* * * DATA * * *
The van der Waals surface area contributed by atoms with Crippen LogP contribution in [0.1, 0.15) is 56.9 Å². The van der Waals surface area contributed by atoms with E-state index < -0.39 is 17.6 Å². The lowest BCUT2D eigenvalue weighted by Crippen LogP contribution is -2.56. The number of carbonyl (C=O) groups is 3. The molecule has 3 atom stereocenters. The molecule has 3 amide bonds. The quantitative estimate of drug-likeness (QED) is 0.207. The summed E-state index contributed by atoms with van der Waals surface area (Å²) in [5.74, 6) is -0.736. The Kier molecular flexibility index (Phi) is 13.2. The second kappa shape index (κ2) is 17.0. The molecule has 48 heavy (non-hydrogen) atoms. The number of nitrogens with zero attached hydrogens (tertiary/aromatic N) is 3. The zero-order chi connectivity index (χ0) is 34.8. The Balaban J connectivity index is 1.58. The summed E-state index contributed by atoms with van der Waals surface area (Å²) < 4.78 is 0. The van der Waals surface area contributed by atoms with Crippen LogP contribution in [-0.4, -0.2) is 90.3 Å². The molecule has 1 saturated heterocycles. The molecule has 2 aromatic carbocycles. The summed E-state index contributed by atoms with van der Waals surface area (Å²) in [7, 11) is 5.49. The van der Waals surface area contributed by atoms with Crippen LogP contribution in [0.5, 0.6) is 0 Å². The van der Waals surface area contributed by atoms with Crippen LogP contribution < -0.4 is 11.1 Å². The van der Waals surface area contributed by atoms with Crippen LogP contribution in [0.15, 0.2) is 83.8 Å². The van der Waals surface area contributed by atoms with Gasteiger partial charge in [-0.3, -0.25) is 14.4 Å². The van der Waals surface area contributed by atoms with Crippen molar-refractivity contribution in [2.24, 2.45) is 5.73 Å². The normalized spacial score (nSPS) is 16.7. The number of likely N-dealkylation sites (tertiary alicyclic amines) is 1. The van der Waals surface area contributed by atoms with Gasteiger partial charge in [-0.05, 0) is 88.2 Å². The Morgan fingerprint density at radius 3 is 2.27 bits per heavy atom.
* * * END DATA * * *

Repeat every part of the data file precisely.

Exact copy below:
The van der Waals surface area contributed by atoms with Crippen LogP contribution in [0.1, 0.15) is 56.9 Å². The van der Waals surface area contributed by atoms with E-state index < -0.39 is 17.6 Å². The lowest BCUT2D eigenvalue weighted by Crippen LogP contribution is -2.56. The number of carbonyl (C=O) groups is 3. The molecule has 3 atom stereocenters. The molecule has 3 amide bonds. The quantitative estimate of drug-likeness (QED) is 0.207. The summed E-state index contributed by atoms with van der Waals surface area (Å²) in [5.74, 6) is -0.736. The Kier molecular flexibility index (Phi) is 13.2. The second kappa shape index (κ2) is 17.0. The molecule has 48 heavy (non-hydrogen) atoms. The number of nitrogens with zero attached hydrogens (tertiary/aromatic N) is 3. The zero-order chi connectivity index (χ0) is 34.8. The Balaban J connectivity index is 1.58. The summed E-state index contributed by atoms with van der Waals surface area (Å²) < 4.78 is 0. The van der Waals surface area contributed by atoms with Crippen LogP contribution in [-0.4, -0.2) is 90.3 Å². The molecule has 1 saturated heterocycles. The molecule has 2 aromatic carbocycles. The summed E-state index contributed by atoms with van der Waals surface area (Å²) in [7, 11) is 5.49. The van der Waals surface area contributed by atoms with Crippen LogP contribution in [0.5, 0.6) is 0 Å². The van der Waals surface area contributed by atoms with Crippen LogP contribution < -0.4 is 11.1 Å². The van der Waals surface area contributed by atoms with Crippen LogP contribution in [0.15, 0.2) is 83.8 Å². The van der Waals surface area contributed by atoms with Gasteiger partial charge in [-0.3, -0.25) is 14.4 Å². The van der Waals surface area contributed by atoms with Crippen molar-refractivity contribution in [2.24, 2.45) is 5.73 Å². The normalized spacial score (nSPS) is 16.7. The number of likely N-dealkylation sites (tertiary alicyclic amines) is 1. The van der Waals surface area contributed by atoms with Gasteiger partial charge in [-0.05, 0) is 88.2 Å². The Morgan fingerprint density at radius 3 is 2.27 bits per heavy atom.